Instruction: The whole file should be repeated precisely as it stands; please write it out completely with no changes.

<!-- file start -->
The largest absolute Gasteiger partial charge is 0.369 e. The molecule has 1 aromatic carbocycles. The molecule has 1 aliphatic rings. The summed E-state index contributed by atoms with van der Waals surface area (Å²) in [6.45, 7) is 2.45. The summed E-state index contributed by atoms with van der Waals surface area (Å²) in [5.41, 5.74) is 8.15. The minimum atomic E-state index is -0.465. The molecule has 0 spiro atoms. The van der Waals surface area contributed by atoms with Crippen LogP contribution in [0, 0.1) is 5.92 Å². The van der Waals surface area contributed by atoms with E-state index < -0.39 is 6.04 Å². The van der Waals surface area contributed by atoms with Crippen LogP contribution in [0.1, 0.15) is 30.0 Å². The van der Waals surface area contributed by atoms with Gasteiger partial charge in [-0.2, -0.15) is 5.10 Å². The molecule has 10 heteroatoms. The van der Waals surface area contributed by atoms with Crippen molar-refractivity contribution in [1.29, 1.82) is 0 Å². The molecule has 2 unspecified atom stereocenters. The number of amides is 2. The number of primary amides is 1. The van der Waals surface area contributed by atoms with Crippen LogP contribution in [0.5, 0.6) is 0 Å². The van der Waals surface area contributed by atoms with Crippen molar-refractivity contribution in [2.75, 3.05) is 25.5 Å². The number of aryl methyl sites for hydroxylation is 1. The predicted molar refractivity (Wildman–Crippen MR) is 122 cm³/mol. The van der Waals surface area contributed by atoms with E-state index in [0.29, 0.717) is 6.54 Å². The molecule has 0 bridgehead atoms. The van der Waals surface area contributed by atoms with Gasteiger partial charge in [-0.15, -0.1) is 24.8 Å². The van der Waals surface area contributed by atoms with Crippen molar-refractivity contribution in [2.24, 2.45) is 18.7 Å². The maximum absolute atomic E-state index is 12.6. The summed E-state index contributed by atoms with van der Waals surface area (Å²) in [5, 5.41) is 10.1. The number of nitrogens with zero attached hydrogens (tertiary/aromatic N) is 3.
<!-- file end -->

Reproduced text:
The largest absolute Gasteiger partial charge is 0.369 e. The molecule has 1 aromatic carbocycles. The molecule has 1 aliphatic rings. The summed E-state index contributed by atoms with van der Waals surface area (Å²) in [6.45, 7) is 2.45. The summed E-state index contributed by atoms with van der Waals surface area (Å²) in [5.41, 5.74) is 8.15. The minimum atomic E-state index is -0.465. The molecule has 0 spiro atoms. The van der Waals surface area contributed by atoms with Crippen LogP contribution in [0, 0.1) is 5.92 Å². The van der Waals surface area contributed by atoms with E-state index < -0.39 is 6.04 Å². The van der Waals surface area contributed by atoms with Crippen LogP contribution in [0.1, 0.15) is 30.0 Å². The van der Waals surface area contributed by atoms with Gasteiger partial charge in [-0.2, -0.15) is 5.10 Å². The molecule has 10 heteroatoms. The van der Waals surface area contributed by atoms with Crippen molar-refractivity contribution in [1.29, 1.82) is 0 Å². The molecule has 2 unspecified atom stereocenters. The number of amides is 2. The number of primary amides is 1. The van der Waals surface area contributed by atoms with Crippen LogP contribution in [0.5, 0.6) is 0 Å². The van der Waals surface area contributed by atoms with Crippen molar-refractivity contribution in [2.75, 3.05) is 25.5 Å². The number of aryl methyl sites for hydroxylation is 1. The predicted molar refractivity (Wildman–Crippen MR) is 122 cm³/mol. The van der Waals surface area contributed by atoms with E-state index in [0.29, 0.717) is 6.54 Å². The molecule has 0 bridgehead atoms. The van der Waals surface area contributed by atoms with Gasteiger partial charge in [-0.15, -0.1) is 24.8 Å². The van der Waals surface area contributed by atoms with Crippen molar-refractivity contribution in [2.24, 2.45) is 18.7 Å². The maximum absolute atomic E-state index is 12.6. The summed E-state index contributed by atoms with van der Waals surface area (Å²) in [5, 5.41) is 10.1. The number of nitrogens with zero attached hydrogens (tertiary/aromatic N) is 3.